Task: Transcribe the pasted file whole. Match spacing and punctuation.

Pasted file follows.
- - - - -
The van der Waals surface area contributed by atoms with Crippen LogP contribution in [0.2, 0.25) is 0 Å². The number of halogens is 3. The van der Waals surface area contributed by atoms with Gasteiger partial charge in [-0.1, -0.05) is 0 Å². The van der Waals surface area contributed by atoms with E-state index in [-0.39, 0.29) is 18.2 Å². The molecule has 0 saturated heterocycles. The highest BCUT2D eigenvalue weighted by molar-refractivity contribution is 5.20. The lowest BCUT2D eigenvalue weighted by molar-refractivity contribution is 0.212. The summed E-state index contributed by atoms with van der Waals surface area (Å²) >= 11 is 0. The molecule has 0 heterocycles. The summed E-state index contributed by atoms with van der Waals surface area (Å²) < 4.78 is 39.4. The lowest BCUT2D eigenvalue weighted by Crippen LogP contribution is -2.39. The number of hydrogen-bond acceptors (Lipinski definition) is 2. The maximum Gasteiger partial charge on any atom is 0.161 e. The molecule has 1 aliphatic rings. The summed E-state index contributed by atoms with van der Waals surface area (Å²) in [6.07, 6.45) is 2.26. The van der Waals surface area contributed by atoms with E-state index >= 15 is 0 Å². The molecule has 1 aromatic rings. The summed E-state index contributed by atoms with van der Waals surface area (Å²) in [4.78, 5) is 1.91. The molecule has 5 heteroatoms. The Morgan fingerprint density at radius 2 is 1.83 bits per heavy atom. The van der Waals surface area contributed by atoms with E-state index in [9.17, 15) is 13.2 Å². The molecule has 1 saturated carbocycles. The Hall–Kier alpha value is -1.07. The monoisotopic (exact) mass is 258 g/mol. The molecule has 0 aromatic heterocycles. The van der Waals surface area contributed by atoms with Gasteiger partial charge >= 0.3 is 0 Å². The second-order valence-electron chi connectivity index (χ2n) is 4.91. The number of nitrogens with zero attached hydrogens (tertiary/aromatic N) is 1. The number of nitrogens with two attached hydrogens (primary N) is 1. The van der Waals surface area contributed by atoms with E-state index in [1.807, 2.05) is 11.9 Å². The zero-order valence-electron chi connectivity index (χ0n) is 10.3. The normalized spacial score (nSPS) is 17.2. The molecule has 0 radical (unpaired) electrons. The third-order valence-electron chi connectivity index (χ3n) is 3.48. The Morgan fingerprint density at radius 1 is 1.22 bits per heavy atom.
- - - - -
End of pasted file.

The van der Waals surface area contributed by atoms with Crippen LogP contribution in [0.2, 0.25) is 0 Å². The number of halogens is 3. The van der Waals surface area contributed by atoms with Gasteiger partial charge in [-0.1, -0.05) is 0 Å². The van der Waals surface area contributed by atoms with E-state index in [-0.39, 0.29) is 18.2 Å². The molecule has 0 saturated heterocycles. The highest BCUT2D eigenvalue weighted by molar-refractivity contribution is 5.20. The lowest BCUT2D eigenvalue weighted by molar-refractivity contribution is 0.212. The summed E-state index contributed by atoms with van der Waals surface area (Å²) >= 11 is 0. The molecule has 0 heterocycles. The summed E-state index contributed by atoms with van der Waals surface area (Å²) < 4.78 is 39.4. The lowest BCUT2D eigenvalue weighted by Crippen LogP contribution is -2.39. The number of hydrogen-bond acceptors (Lipinski definition) is 2. The maximum Gasteiger partial charge on any atom is 0.161 e. The molecule has 1 aliphatic rings. The summed E-state index contributed by atoms with van der Waals surface area (Å²) in [6.07, 6.45) is 2.26. The van der Waals surface area contributed by atoms with E-state index >= 15 is 0 Å². The molecule has 1 aromatic rings. The summed E-state index contributed by atoms with van der Waals surface area (Å²) in [4.78, 5) is 1.91. The molecule has 5 heteroatoms. The Morgan fingerprint density at radius 2 is 1.83 bits per heavy atom. The van der Waals surface area contributed by atoms with E-state index in [9.17, 15) is 13.2 Å². The molecule has 1 saturated carbocycles. The Hall–Kier alpha value is -1.07. The monoisotopic (exact) mass is 258 g/mol. The molecule has 0 aromatic heterocycles. The van der Waals surface area contributed by atoms with Gasteiger partial charge >= 0.3 is 0 Å². The second-order valence-electron chi connectivity index (χ2n) is 4.91. The number of nitrogens with zero attached hydrogens (tertiary/aromatic N) is 1. The number of nitrogens with two attached hydrogens (primary N) is 1. The van der Waals surface area contributed by atoms with E-state index in [1.807, 2.05) is 11.9 Å². The zero-order valence-electron chi connectivity index (χ0n) is 10.3. The normalized spacial score (nSPS) is 17.2. The molecule has 0 radical (unpaired) electrons. The third-order valence-electron chi connectivity index (χ3n) is 3.48. The Morgan fingerprint density at radius 1 is 1.22 bits per heavy atom.